Using ecological niche modelling for mapping the risk of Rift Valley fever in Kenya
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Kiunga, P.N., Kitala, P.M., Kipronoh, K.A., Mosomtai, G., Kiplimo, J. and Bett, B. 2015. Using ecological niche modelling for mapping the risk of Rift Valley fever in Kenya. Presented at the Regional Conference on Zoonoses in Eastern Africa, Naivasha, Kenya, 9-12 March 2015. Nairobi, Kenya: ILRI.
Permanent link to cite or share this item: http://hdl.handle.net/10568/63511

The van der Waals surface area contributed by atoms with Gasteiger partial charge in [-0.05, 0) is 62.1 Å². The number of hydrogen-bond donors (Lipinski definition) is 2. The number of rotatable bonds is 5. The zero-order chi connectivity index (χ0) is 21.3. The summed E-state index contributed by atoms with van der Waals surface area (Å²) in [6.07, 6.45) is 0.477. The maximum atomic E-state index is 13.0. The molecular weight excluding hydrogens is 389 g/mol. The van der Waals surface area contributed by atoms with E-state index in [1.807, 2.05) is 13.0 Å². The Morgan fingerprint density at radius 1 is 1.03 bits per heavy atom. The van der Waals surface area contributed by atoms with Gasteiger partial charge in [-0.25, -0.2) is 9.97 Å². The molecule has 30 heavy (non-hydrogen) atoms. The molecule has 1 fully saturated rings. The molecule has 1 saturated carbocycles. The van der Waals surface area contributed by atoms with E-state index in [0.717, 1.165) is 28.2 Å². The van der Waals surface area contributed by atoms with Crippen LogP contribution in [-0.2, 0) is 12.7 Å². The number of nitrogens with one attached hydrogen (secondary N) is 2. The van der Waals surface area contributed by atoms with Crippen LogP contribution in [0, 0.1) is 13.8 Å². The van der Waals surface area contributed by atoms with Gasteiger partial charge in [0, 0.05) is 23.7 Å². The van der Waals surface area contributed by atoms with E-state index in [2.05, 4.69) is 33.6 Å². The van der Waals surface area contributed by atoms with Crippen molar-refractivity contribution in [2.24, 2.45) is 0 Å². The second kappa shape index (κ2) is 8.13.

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Introduction Rift valley fever (RVF) is a viral zoonotic disease of economic importance caused by a virus of the Phlebovirus genus, Bunyaviridae family. The disease occurs cyclically between 5 to 15 years which is associated with El Nino weather phenomenon. Various studies have been done to map RVF distribution using a variety of approaches including the use of disease occurrence maps, statistical models which uses presence and absence data such as logistic regression method, etc. However, acquiring correct absence data is not easy and hence maps generated from standard statistical models might not be a true representation of the disease distribution. Materials and Methods In this study Ecological Niche Modeling was used to determine the distribution of RVF in Kenya using GARP algorithm which uses presence-only data. RVF occurrence data were obtained by geo-referencing all the known hotspots in the country based on historical data acquired from the Directorate of Veterinary Services (DVS). The environmental variables that were used as the input data included: landuse, soil type, elevation, vegetation index acquired from MODIS satellite spanning from October 2006 to march 2007, rainfall and temperature for the same period of time as the satellite imagery. Of the sampled data 70% was used to train the model while 30% to test the model. Results The result mapped the actual distribution of RVF in Kenya with an AUC of 0.82. A model evaluation was done using Partial ROC which had a 1.74 indicating that the model predicted well. Conclusion and Recommendations The results will be used to improve the already existing maps and for better planning of mitigation measures. It will also be used together with socio-economic variables to evaluate vulnerability indices in all the divisions across the country.